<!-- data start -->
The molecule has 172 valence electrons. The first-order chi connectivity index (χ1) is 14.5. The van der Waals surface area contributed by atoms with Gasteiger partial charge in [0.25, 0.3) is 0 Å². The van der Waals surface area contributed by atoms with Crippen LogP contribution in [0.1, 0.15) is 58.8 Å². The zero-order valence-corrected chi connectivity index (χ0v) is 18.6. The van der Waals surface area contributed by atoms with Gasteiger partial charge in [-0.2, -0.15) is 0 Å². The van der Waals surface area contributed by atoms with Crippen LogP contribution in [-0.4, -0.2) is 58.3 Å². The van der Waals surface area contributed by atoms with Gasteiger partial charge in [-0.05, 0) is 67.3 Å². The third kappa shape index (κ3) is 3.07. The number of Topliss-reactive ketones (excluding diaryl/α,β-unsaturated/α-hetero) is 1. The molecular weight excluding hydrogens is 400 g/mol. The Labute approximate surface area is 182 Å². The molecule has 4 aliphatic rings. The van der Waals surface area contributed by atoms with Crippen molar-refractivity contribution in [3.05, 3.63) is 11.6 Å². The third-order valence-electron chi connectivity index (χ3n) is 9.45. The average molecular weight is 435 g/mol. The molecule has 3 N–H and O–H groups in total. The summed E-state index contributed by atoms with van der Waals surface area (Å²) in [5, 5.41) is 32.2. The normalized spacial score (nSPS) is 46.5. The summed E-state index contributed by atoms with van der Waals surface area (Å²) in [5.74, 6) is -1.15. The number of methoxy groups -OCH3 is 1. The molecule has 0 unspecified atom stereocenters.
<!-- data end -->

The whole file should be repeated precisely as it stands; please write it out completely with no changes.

The molecule has 172 valence electrons. The first-order chi connectivity index (χ1) is 14.5. The van der Waals surface area contributed by atoms with Gasteiger partial charge in [0.25, 0.3) is 0 Å². The van der Waals surface area contributed by atoms with Crippen LogP contribution in [0.1, 0.15) is 58.8 Å². The zero-order valence-corrected chi connectivity index (χ0v) is 18.6. The van der Waals surface area contributed by atoms with Gasteiger partial charge in [-0.2, -0.15) is 0 Å². The van der Waals surface area contributed by atoms with Crippen LogP contribution in [-0.4, -0.2) is 58.3 Å². The van der Waals surface area contributed by atoms with Gasteiger partial charge in [-0.05, 0) is 67.3 Å². The third kappa shape index (κ3) is 3.07. The number of Topliss-reactive ketones (excluding diaryl/α,β-unsaturated/α-hetero) is 1. The molecular weight excluding hydrogens is 400 g/mol. The Labute approximate surface area is 182 Å². The molecule has 4 aliphatic rings. The van der Waals surface area contributed by atoms with Crippen molar-refractivity contribution in [3.05, 3.63) is 11.6 Å². The third-order valence-electron chi connectivity index (χ3n) is 9.45. The average molecular weight is 435 g/mol. The molecule has 3 N–H and O–H groups in total. The summed E-state index contributed by atoms with van der Waals surface area (Å²) in [5, 5.41) is 32.2. The normalized spacial score (nSPS) is 46.5. The summed E-state index contributed by atoms with van der Waals surface area (Å²) in [5.74, 6) is -1.15. The number of methoxy groups -OCH3 is 1. The molecule has 0 unspecified atom stereocenters.